Tuesday, May 31, 2016

Ash Rounds-flattened

  Back in March I showed a router jig that enabled me to flatten both sides of one of these rounds and to get the sides very close to parallel. If parallel isn't important I figured out another way to get a smooth finish with a bit less effort.

bark off
 First I put the round on a non-slip mat on my bench top. Then I begin to rough the face down with an electric hand plane that I picked up at a wood show a few years ago. 

  My planner has a very short bed and throws chips everywhere but it was cheap and I don't mind using it brutally. By the time this set of ash rounds is done, I expect the planer to be done too.  Since rounds were cut from the tree trunk with a chain saw and even though my Brother in Law was careful there is still lots of wood to be removed before the slices are even flattish.

The next stage in the process is either a 4 1/2 inch angle grinder  or my belt sander with a very aggressive disk or belt. I have a 40 grit disk and a 60 grit belt. Both of these tools are older and throw a serious amount of dust.  The next time I do the grinding stage on a round will be done outside.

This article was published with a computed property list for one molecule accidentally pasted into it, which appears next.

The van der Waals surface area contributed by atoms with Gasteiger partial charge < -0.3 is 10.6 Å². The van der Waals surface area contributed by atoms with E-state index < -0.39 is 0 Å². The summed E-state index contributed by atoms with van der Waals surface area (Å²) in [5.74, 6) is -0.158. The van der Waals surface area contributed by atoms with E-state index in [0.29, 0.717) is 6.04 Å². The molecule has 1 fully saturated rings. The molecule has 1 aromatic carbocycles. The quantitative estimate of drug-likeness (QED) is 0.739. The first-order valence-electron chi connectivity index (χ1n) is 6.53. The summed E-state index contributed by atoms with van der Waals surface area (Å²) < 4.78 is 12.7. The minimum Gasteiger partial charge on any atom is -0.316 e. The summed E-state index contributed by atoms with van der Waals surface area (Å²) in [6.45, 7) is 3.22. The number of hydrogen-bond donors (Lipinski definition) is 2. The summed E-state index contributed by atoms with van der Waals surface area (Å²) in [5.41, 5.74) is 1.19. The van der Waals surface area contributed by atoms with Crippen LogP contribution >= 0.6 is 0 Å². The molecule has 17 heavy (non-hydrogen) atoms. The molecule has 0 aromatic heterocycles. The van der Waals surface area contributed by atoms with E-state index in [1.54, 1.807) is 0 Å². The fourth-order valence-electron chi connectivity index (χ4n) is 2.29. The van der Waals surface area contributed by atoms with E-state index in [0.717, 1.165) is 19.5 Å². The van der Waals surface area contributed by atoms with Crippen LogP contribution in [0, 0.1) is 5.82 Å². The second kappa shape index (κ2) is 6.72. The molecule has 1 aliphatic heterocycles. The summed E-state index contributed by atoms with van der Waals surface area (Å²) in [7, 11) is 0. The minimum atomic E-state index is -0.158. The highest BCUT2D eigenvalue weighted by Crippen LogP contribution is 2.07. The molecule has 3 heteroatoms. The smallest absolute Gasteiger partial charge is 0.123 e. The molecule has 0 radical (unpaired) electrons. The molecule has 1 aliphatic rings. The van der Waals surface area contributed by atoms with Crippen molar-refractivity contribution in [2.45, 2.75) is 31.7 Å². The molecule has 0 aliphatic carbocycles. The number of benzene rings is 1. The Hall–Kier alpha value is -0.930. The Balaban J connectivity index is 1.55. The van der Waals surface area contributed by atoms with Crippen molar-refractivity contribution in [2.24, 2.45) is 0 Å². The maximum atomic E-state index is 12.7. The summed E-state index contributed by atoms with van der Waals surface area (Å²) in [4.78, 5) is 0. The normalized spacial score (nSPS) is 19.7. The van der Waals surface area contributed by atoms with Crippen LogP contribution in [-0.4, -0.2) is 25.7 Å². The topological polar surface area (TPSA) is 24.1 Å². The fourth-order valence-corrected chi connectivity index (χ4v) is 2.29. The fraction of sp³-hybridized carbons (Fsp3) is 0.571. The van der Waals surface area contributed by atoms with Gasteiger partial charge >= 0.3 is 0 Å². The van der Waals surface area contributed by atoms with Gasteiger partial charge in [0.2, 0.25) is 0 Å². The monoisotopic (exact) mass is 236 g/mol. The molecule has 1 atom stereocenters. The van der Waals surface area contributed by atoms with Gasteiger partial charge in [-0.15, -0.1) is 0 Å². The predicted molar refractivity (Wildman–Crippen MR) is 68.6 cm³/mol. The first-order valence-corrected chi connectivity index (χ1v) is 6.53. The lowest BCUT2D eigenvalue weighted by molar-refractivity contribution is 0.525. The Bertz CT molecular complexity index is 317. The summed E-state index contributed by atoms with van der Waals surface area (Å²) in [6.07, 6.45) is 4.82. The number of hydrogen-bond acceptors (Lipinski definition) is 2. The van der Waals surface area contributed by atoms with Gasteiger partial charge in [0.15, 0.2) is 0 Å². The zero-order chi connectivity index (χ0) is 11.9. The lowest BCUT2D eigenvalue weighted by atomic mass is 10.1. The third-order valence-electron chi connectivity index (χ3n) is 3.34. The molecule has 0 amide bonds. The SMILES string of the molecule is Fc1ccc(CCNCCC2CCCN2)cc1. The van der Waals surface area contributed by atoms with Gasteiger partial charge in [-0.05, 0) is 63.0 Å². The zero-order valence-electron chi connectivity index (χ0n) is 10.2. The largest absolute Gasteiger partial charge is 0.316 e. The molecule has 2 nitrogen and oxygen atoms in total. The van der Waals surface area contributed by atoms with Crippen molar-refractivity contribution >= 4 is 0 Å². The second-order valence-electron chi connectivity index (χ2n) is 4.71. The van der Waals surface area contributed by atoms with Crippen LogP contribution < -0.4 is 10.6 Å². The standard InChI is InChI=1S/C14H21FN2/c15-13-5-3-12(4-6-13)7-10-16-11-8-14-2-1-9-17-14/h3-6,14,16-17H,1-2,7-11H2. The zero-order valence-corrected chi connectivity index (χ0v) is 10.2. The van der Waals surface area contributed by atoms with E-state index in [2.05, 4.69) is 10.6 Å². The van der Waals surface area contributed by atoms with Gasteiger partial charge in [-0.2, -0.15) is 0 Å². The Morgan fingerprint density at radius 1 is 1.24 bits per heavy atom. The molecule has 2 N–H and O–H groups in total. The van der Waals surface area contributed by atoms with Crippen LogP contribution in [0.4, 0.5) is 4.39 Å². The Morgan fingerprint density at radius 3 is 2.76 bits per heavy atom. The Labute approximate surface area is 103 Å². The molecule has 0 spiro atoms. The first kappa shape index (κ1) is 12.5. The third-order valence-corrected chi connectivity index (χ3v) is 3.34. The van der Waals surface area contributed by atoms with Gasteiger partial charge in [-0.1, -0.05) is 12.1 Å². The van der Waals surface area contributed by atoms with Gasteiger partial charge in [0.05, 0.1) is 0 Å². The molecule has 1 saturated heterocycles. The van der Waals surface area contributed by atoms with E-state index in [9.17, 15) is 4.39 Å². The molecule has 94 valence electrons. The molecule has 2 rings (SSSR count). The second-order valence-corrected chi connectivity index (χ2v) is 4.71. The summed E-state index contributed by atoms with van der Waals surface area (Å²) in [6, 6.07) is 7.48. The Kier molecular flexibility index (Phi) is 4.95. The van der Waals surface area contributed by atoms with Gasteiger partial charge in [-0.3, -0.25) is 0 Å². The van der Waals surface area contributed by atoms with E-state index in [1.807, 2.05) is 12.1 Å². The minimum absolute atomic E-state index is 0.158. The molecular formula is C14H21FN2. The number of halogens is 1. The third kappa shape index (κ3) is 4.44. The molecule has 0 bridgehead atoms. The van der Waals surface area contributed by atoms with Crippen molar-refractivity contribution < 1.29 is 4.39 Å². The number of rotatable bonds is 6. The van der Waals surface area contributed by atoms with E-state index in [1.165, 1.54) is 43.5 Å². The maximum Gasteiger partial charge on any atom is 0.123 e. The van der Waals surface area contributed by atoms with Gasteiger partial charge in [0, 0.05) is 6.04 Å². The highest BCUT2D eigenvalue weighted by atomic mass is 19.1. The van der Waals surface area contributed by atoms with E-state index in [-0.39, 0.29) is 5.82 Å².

Trition Belt Sander TA1200BS 76mm
King, 4-1/2'' Angle Disc Grinder Kit 8208AG

  After the machines have removed the bulk of the rough stuff I have found that scrapers work better that sand paper to arrive at the final finish. I scrape from the centre outward to get the best results.
Samona, 70380 6 Pc Wood Scraper Set 12750

 Once the face is scraped I apply salad bowl polish and work it in with my polissoir. These rounds are for serving cheese so I wanted a food safe finish.

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  I have about ten more pieces of ash with which to play. It will be sad when the emerald ash borer has killed off all our ash trees.  

bark on

cheers, ianw

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